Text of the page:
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Offline Halifax Tar

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Re: The Canadian Peacekeeping Myth (Merged Topics)
« Reply #905 on: March 06, 2017, 09:01:39 »
I don't know the politics behind deploying troops, but why does Canada need POTUS approval to deploy ?
« Last Edit: March 06, 2017, 12:05:19 by Halifax Tar »
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Offline SeaKingTacco

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Re: The Canadian Peacekeeping Myth (Merged Topics)
« Reply #906 on: March 06, 2017, 09:20:16 »
We don't- with a caveat. Since this government (well, any Canadian Govt) tries to spend as little on Defence as is possible, the Liberals wanted to make sure that the US was not suddenly going to insist that we deploy a Battalion someplace else.

The price you pay for letting another country that you share a continent with, pay part of your share of defence spending, is that you lose some autonomy in Foreign Affairs.

So, the US can't exactly order us to do anything. But they can sure make our lives miserable if we get on their bad side.

Offline Humphrey Bogart

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Re: The Canadian Peacekeeping Myth (Merged Topics)
« Reply #907 on: March 06, 2017, 09:43:24 »
Deploying to Mali may become more in vogue soon, especially when it's apparent the enemy is getting more organized

Quote
Three Mali Islamic extremist groups unite under al-Qaida: SITE

DAKAR – Three Islamic extremist factions in Mali announced that they have merged into one group and pledged allegiance to al-Qaida’s leader, according to a group that monitors jihadist websites.

Leaders from Ansar Dine, al-Mourabitoun and al-Qaida in the Islamic Maghreb made the official declaration in a video distributed Thursday, according to SITE Intelligence Group. The merged group is now called “Jama’at Nusrat al-Islam wal Muslimeen,” which in English translates to “Support of Islam and Muslims,” the monitoring group said.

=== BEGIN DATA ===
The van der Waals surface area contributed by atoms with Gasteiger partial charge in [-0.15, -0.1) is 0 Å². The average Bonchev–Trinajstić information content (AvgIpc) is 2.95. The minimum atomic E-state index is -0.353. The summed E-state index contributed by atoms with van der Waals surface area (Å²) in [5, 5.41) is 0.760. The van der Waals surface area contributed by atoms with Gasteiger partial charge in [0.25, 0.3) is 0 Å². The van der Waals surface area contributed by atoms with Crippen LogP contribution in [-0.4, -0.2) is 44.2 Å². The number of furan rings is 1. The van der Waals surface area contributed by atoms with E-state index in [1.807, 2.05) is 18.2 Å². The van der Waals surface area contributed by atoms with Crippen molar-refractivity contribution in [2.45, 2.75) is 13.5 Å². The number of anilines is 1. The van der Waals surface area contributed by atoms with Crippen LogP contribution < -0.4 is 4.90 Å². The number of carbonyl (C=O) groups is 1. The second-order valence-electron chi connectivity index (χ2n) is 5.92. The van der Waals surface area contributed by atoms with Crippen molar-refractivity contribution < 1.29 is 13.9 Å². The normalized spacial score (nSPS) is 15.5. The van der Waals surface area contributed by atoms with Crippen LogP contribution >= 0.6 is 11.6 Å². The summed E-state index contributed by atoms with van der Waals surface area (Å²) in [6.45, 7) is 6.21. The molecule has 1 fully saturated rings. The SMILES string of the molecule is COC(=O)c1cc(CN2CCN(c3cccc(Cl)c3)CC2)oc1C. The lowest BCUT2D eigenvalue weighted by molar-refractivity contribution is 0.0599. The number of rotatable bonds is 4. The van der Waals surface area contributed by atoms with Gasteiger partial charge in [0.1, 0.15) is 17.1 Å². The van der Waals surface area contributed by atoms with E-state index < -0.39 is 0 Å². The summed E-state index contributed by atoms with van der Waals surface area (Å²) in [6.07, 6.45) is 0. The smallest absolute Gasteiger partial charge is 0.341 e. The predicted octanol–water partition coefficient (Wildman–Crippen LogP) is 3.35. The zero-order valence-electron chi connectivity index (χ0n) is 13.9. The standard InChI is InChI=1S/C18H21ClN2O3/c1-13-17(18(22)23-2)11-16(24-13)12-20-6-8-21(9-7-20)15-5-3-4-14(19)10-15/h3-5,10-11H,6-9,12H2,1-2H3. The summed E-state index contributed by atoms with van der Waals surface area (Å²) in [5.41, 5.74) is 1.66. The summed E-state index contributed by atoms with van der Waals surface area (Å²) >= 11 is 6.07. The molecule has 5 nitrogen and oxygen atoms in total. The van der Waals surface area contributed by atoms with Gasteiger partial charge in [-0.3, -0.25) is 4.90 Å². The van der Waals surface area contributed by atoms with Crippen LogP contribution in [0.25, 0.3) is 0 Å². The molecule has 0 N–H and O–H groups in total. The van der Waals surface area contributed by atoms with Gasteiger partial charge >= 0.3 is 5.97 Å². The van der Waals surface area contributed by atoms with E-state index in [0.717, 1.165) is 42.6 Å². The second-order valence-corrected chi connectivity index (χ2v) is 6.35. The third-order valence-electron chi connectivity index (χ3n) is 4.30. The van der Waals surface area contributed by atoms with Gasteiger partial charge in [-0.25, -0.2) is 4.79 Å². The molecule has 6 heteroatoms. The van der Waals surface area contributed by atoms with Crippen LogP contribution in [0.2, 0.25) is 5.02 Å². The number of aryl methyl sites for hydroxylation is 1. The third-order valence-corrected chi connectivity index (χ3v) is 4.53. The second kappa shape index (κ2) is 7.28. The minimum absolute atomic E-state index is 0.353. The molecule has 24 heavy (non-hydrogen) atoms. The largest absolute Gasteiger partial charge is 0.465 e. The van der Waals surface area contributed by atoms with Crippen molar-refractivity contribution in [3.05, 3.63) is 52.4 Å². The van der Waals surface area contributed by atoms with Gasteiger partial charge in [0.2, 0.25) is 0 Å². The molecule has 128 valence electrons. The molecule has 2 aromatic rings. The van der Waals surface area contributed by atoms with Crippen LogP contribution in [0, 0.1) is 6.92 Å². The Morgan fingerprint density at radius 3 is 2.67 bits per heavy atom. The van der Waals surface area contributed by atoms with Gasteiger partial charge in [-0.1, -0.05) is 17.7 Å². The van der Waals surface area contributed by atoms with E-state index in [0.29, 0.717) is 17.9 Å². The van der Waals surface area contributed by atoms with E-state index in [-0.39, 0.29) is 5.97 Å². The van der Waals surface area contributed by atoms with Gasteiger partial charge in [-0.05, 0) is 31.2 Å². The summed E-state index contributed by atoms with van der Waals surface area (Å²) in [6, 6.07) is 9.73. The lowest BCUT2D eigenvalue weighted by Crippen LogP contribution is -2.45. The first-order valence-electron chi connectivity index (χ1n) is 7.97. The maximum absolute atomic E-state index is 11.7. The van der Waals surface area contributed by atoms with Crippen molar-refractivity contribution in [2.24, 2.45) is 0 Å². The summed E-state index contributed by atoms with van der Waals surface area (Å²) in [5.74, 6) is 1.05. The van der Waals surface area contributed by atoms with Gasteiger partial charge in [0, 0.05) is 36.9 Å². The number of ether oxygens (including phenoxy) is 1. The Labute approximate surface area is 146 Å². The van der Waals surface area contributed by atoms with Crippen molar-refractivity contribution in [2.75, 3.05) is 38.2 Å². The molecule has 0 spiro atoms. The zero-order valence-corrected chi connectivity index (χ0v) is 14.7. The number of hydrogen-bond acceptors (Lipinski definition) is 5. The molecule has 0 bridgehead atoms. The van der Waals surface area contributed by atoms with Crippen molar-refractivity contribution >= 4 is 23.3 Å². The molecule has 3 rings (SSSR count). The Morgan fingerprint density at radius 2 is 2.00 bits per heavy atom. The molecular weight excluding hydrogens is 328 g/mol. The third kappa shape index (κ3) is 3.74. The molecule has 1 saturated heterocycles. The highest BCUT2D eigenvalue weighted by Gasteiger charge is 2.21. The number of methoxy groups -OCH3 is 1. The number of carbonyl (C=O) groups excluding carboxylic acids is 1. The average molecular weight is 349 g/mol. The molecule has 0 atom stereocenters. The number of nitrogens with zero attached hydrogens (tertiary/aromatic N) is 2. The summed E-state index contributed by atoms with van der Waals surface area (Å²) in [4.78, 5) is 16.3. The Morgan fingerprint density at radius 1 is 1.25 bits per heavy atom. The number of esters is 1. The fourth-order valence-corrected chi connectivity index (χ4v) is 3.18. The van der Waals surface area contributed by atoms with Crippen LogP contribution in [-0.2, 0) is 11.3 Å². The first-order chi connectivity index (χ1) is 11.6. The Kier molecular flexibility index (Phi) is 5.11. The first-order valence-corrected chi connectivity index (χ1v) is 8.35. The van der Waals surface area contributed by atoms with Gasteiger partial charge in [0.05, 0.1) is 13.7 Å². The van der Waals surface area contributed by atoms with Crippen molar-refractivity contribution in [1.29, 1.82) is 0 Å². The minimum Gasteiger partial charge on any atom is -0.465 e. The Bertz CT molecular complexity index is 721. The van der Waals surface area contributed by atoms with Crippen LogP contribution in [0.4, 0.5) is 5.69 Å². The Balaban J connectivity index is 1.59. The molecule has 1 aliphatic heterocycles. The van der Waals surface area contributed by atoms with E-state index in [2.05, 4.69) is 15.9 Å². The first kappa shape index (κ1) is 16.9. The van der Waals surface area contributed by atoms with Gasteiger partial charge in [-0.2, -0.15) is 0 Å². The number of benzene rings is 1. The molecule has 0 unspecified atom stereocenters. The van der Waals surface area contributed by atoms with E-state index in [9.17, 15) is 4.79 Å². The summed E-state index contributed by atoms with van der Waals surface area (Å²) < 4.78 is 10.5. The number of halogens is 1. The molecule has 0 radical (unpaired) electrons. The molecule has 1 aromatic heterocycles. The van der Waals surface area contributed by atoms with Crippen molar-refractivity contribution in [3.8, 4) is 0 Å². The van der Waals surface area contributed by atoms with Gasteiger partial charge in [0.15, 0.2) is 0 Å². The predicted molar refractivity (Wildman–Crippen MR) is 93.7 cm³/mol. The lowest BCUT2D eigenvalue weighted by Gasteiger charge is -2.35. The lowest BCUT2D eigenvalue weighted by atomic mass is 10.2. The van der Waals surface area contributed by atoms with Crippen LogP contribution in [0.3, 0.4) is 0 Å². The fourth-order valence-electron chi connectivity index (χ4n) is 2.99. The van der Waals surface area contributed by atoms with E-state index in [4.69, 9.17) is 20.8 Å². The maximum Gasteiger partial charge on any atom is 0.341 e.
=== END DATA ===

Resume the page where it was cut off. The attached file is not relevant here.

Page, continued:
Iyad Ag Ghaly, the former leader of Ansar Dine who is a native of the Kidal region, is leading the combined group, SITE Intelligence Group said. Ag Ghaly said in the video that the three factions were inspired by the unification of factions in Syria.

Islamic extremists linked to al-Qaida took over northern Mali in 2012, exploiting a power vacuum after mutinous soldiers overthrew the president. French-backed forces pushed the extremists from strongholds the following year, but attacks have continued and progressed south.

Ansar Dine emerged in 2012 as a religious alternative to the largely secular Tuareg separatists operating in northern Mali. Ansar Dine had allied itself with al-Qaida before the groups took over northern Mali, though no official declaration was made.

Al-Mourabitoun had claimed responsibility along with AQIM, al-Qaida’s North Africa branch, for the November attack at the Radisson Blu hotel in Mali’s capital, Bamako. At least 20 people were killed along with two gunmen during a more than 7-hour siege.

Former Tuareg separatist rebels signed a 2015 peace deal with the government. Last week, they began joint patrols in northern Mali as part of that accord to fight continued attacks by extremists and other sources of insecurity in the region.